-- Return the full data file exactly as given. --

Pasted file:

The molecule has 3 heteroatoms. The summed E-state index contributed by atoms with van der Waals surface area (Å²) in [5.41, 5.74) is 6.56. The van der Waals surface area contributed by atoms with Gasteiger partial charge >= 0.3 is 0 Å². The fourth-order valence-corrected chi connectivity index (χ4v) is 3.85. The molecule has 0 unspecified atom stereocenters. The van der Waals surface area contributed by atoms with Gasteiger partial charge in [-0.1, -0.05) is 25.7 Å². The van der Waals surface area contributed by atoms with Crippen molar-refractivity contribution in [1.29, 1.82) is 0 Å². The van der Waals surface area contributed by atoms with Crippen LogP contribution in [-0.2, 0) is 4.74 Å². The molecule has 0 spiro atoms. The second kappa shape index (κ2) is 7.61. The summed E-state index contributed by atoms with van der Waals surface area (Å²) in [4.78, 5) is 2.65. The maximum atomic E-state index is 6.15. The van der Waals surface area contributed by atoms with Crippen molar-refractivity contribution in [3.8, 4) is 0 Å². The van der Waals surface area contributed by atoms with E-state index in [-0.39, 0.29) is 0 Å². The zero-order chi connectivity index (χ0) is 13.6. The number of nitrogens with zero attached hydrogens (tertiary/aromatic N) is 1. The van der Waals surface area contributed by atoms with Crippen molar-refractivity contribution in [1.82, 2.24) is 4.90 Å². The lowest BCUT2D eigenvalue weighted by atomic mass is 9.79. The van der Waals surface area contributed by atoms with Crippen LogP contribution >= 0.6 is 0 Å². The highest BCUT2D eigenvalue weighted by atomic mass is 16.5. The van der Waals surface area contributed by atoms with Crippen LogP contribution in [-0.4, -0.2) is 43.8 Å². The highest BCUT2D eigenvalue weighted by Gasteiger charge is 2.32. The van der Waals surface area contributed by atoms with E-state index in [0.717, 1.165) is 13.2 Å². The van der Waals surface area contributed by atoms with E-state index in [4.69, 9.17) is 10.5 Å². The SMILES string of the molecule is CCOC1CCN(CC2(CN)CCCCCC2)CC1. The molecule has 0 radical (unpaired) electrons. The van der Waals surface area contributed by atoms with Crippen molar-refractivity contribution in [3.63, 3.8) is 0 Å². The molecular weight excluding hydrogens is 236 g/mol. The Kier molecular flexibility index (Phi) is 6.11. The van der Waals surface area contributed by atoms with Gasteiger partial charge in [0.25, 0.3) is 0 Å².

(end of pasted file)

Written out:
The molecule has 3 heteroatoms. The summed E-state index contributed by atoms with van der Waals surface area (Å²) in [5.41, 5.74) is 6.56. The van der Waals surface area contributed by atoms with Gasteiger partial charge >= 0.3 is 0 Å². The fourth-order valence-corrected chi connectivity index (χ4v) is 3.85. The molecule has 0 unspecified atom stereocenters. The van der Waals surface area contributed by atoms with Gasteiger partial charge in [-0.1, -0.05) is 25.7 Å². The van der Waals surface area contributed by atoms with Crippen molar-refractivity contribution in [1.29, 1.82) is 0 Å². The van der Waals surface area contributed by atoms with Crippen LogP contribution in [-0.2, 0) is 4.74 Å². The molecule has 0 spiro atoms. The second kappa shape index (κ2) is 7.61. The summed E-state index contributed by atoms with van der Waals surface area (Å²) in [4.78, 5) is 2.65. The maximum atomic E-state index is 6.15. The van der Waals surface area contributed by atoms with Crippen molar-refractivity contribution in [3.8, 4) is 0 Å². The van der Waals surface area contributed by atoms with E-state index in [-0.39, 0.29) is 0 Å². The zero-order chi connectivity index (χ0) is 13.6. The number of nitrogens with zero attached hydrogens (tertiary/aromatic N) is 1. The van der Waals surface area contributed by atoms with Crippen molar-refractivity contribution in [1.82, 2.24) is 4.90 Å². The lowest BCUT2D eigenvalue weighted by atomic mass is 9.79. The van der Waals surface area contributed by atoms with Crippen LogP contribution >= 0.6 is 0 Å². The highest BCUT2D eigenvalue weighted by atomic mass is 16.5. The van der Waals surface area contributed by atoms with Crippen LogP contribution in [-0.4, -0.2) is 43.8 Å². The highest BCUT2D eigenvalue weighted by Gasteiger charge is 2.32. The van der Waals surface area contributed by atoms with E-state index in [0.717, 1.165) is 13.2 Å². The van der Waals surface area contributed by atoms with E-state index in [4.69, 9.17) is 10.5 Å². The SMILES string of the molecule is CCOC1CCN(CC2(CN)CCCCCC2)CC1. The molecule has 0 radical (unpaired) electrons. The van der Waals surface area contributed by atoms with Crippen molar-refractivity contribution in [3.63, 3.8) is 0 Å². The molecular weight excluding hydrogens is 236 g/mol. The Kier molecular flexibility index (Phi) is 6.11. The van der Waals surface area contributed by atoms with Gasteiger partial charge in [0.25, 0.3) is 0 Å².